On being an open source contributor

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There are a lot of ways to contribute to the world of open source. Since the community around WordPress is the one I primarily hang out in, I’m going to centre my thoughts around WordPress, although I think these thoughts are applicable in any open source community around the web.

I’ve been noticing a new-ish assumption around what open source contribution means, lately. Both in my own thoughts and also in what I see being echoed around the web – that to be considered an open source contributor you have to officially and tangentially have created something directly connected to the core open source project.

For example, this may mean a code contribution that gets merged into WordPress Core or a piece of writing that made its way into the official press/communication/blog hosted on the main website of the open source project.

I see people dismissing the opinions and thoughts of people who they don’t consider contributors, or people who don’t have enough commits, badges, or props directly inside the core WordPress project, which is certainly one of the easiest ways to identify an open source contributor.

The Rubric

Of course, I completely get that in a community as large and varied as WordPress, we cannot listen to every single person and give every piece of feedback equal weight. We have to have some kind of rubric or system to sift and filter through all the messages, feedback, comments, and reviews to find the ones that are worth giving attention to – that are valuable. And so in doing so, we’re often considering, “Has this person earned the right to have their opinion matter by way of making real contributions to the project?” And if the answer is no, their opinion is discounted, dismissed, or devalued.

However, the open source community is much much larger than that. What makes open source projects so powerful and so valuable is all the open source and free work that surrounds the project. The thought pieces on people’s blogs, the tutorials on people’s websites and YouTube channels, the ongoing conversations on social media, the offline friendships and groups that form, etc.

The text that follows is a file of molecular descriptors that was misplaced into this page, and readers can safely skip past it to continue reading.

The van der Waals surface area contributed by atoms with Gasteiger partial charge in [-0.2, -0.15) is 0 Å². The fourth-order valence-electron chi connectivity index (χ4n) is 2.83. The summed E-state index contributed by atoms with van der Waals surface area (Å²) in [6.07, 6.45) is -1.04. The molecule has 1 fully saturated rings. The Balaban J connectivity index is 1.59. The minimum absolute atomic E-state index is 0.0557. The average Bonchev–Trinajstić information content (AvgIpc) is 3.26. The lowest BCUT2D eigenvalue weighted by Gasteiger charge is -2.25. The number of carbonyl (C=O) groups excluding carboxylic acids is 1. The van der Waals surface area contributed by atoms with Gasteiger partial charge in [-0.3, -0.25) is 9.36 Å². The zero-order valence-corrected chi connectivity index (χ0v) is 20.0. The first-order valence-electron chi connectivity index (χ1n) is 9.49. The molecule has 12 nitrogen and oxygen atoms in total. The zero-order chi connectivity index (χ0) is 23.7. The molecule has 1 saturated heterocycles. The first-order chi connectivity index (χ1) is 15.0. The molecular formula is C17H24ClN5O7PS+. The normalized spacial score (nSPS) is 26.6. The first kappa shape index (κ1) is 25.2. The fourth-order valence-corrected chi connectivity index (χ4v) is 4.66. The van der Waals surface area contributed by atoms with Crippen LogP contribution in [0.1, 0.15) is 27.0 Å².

I have known and learned from prolific WordPress tutorial authors who – for the longest time – never contributed anything to the WordPress project directly; not a line of code or an edit to a marketing page, nothing. And yet, their work propelled the growth of WordPress itself and empowered numerous people to build entire careers on top of WordPress, because of their tutorials and articles.

Earning my Core Contributor Badge

There was a time where I, myself, sought out legitimacy as a contributor by amassing those WordPress.org badges.

I first earned the “Core Contributor” badge because I helped write the “What’s New” page of a WordPress release – you know that page you see when you update WordPress and it showcases what’s new about that version? I fell into that Marketing Team meeting accidentally and helped out because I just happened to be there.

The context here is, most people associate the Core Contributor badge with contributing code to the project, which still to this day is considered the highest form of contribution to an open source software project (and a topic to tackle for another day). Imagine the imposter syndrome I felt when people were impressed that I had that badge.

It was only later that I contributed code to the project and finally stopped feeling like a fraud for having that badge.

The badges on those WordPress.org profiles are great and lots of fun to see when you contribute something very directly to the WordPress project. And those are fun little digital rewards for sure, but they don’t really tell you anything about someone’s current involvement in the project. Don’t think for a second that someone without badges can’t be an open source contributor. There are plenty of folks promoting WordPress out there, teaching it, and creating work with it, without ever having directly putting anything into the core project. Without those people, WordPress would never have grown to be as big as it has or become an engine that drives such a large part of the web.

I’m not saying I have an answer to this slightly troubling trend. We all do need a way to sift through all the comments, thoughts, tweets, and posts on the internet and decide what deserves our attention. I’m just saying, it’s maybe a bit troubling what we’ve unconsciously decided is the definition of a contributor – of someone who’s opinion matters – and maybe we need to examine our bias around it.

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